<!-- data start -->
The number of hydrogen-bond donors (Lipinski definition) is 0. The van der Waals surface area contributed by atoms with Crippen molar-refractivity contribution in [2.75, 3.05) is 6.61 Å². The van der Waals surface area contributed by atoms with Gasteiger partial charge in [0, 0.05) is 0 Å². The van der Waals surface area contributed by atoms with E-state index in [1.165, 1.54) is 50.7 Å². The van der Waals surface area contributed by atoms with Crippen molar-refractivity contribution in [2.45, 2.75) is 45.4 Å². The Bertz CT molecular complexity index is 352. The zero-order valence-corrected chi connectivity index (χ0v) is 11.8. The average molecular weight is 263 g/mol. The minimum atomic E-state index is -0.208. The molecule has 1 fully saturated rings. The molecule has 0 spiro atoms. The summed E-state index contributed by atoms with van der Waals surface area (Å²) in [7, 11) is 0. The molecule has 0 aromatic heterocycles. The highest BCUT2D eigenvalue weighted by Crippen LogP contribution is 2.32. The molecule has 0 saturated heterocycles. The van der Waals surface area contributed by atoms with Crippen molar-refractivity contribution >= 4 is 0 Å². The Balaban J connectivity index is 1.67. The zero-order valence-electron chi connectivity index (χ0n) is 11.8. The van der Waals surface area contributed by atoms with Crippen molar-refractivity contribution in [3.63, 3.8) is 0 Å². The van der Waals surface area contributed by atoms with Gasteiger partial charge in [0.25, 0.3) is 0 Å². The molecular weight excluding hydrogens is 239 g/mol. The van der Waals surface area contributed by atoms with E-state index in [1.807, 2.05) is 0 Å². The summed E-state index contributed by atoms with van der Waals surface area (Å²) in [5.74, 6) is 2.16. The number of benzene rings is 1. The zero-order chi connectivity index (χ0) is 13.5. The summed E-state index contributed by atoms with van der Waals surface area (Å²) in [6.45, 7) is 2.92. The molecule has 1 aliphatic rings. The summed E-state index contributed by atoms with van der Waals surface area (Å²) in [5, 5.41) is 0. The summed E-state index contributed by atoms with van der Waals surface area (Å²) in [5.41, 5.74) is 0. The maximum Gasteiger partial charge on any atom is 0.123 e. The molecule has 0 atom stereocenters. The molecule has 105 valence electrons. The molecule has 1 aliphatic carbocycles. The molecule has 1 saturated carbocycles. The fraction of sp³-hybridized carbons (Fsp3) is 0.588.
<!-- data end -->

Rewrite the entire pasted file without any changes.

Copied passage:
The number of hydrogen-bond donors (Lipinski definition) is 0. The van der Waals surface area contributed by atoms with Crippen molar-refractivity contribution in [2.75, 3.05) is 6.61 Å². The van der Waals surface area contributed by atoms with Gasteiger partial charge in [0, 0.05) is 0 Å². The van der Waals surface area contributed by atoms with E-state index in [1.165, 1.54) is 50.7 Å². The van der Waals surface area contributed by atoms with Crippen molar-refractivity contribution in [2.45, 2.75) is 45.4 Å². The Bertz CT molecular complexity index is 352. The zero-order valence-corrected chi connectivity index (χ0v) is 11.8. The average molecular weight is 263 g/mol. The minimum atomic E-state index is -0.208. The molecule has 1 fully saturated rings. The molecule has 0 spiro atoms. The summed E-state index contributed by atoms with van der Waals surface area (Å²) in [7, 11) is 0. The molecule has 0 aromatic heterocycles. The highest BCUT2D eigenvalue weighted by Crippen LogP contribution is 2.32. The molecule has 0 saturated heterocycles. The van der Waals surface area contributed by atoms with Crippen molar-refractivity contribution >= 4 is 0 Å². The Balaban J connectivity index is 1.67. The zero-order valence-electron chi connectivity index (χ0n) is 11.8. The van der Waals surface area contributed by atoms with Crippen molar-refractivity contribution in [3.63, 3.8) is 0 Å². The van der Waals surface area contributed by atoms with Gasteiger partial charge in [0.25, 0.3) is 0 Å². The molecular weight excluding hydrogens is 239 g/mol. The van der Waals surface area contributed by atoms with E-state index in [1.807, 2.05) is 0 Å². The summed E-state index contributed by atoms with van der Waals surface area (Å²) in [5.74, 6) is 2.16. The number of benzene rings is 1. The zero-order chi connectivity index (χ0) is 13.5. The summed E-state index contributed by atoms with van der Waals surface area (Å²) in [6.45, 7) is 2.92. The molecule has 1 aliphatic rings. The summed E-state index contributed by atoms with van der Waals surface area (Å²) in [5, 5.41) is 0. The summed E-state index contributed by atoms with van der Waals surface area (Å²) in [5.41, 5.74) is 0. The maximum Gasteiger partial charge on any atom is 0.123 e. The molecule has 0 atom stereocenters. The molecule has 105 valence electrons. The molecule has 1 aliphatic carbocycles. The molecule has 1 saturated carbocycles. The fraction of sp³-hybridized carbons (Fsp3) is 0.588.